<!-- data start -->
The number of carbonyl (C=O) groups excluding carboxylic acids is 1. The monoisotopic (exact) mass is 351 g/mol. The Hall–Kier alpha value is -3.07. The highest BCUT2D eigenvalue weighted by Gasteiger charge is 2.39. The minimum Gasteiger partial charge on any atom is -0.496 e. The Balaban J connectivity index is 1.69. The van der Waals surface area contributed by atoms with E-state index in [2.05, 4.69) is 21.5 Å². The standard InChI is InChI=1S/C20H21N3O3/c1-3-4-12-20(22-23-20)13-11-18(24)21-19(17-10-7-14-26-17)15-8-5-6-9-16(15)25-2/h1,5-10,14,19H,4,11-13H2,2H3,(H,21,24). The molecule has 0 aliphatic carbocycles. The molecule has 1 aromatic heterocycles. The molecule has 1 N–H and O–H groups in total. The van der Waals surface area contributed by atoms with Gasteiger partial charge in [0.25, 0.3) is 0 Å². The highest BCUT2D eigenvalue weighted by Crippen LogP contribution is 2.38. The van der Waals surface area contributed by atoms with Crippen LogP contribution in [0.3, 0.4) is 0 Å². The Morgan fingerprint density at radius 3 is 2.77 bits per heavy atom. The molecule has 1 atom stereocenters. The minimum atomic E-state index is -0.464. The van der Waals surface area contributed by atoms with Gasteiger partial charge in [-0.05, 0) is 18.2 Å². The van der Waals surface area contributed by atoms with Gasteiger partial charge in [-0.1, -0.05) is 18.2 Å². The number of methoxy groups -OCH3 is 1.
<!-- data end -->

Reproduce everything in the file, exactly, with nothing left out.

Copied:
The number of carbonyl (C=O) groups excluding carboxylic acids is 1. The monoisotopic (exact) mass is 351 g/mol. The Hall–Kier alpha value is -3.07. The highest BCUT2D eigenvalue weighted by Gasteiger charge is 2.39. The minimum Gasteiger partial charge on any atom is -0.496 e. The Balaban J connectivity index is 1.69. The van der Waals surface area contributed by atoms with E-state index in [2.05, 4.69) is 21.5 Å². The standard InChI is InChI=1S/C20H21N3O3/c1-3-4-12-20(22-23-20)13-11-18(24)21-19(17-10-7-14-26-17)15-8-5-6-9-16(15)25-2/h1,5-10,14,19H,4,11-13H2,2H3,(H,21,24). The molecule has 0 aliphatic carbocycles. The molecule has 1 aromatic heterocycles. The molecule has 1 N–H and O–H groups in total. The van der Waals surface area contributed by atoms with Gasteiger partial charge in [0.25, 0.3) is 0 Å². The highest BCUT2D eigenvalue weighted by Crippen LogP contribution is 2.38. The van der Waals surface area contributed by atoms with Crippen LogP contribution in [0.3, 0.4) is 0 Å². The Morgan fingerprint density at radius 3 is 2.77 bits per heavy atom. The molecule has 1 atom stereocenters. The minimum atomic E-state index is -0.464. The van der Waals surface area contributed by atoms with Gasteiger partial charge in [-0.05, 0) is 18.2 Å². The van der Waals surface area contributed by atoms with Gasteiger partial charge in [-0.1, -0.05) is 18.2 Å². The number of methoxy groups -OCH3 is 1.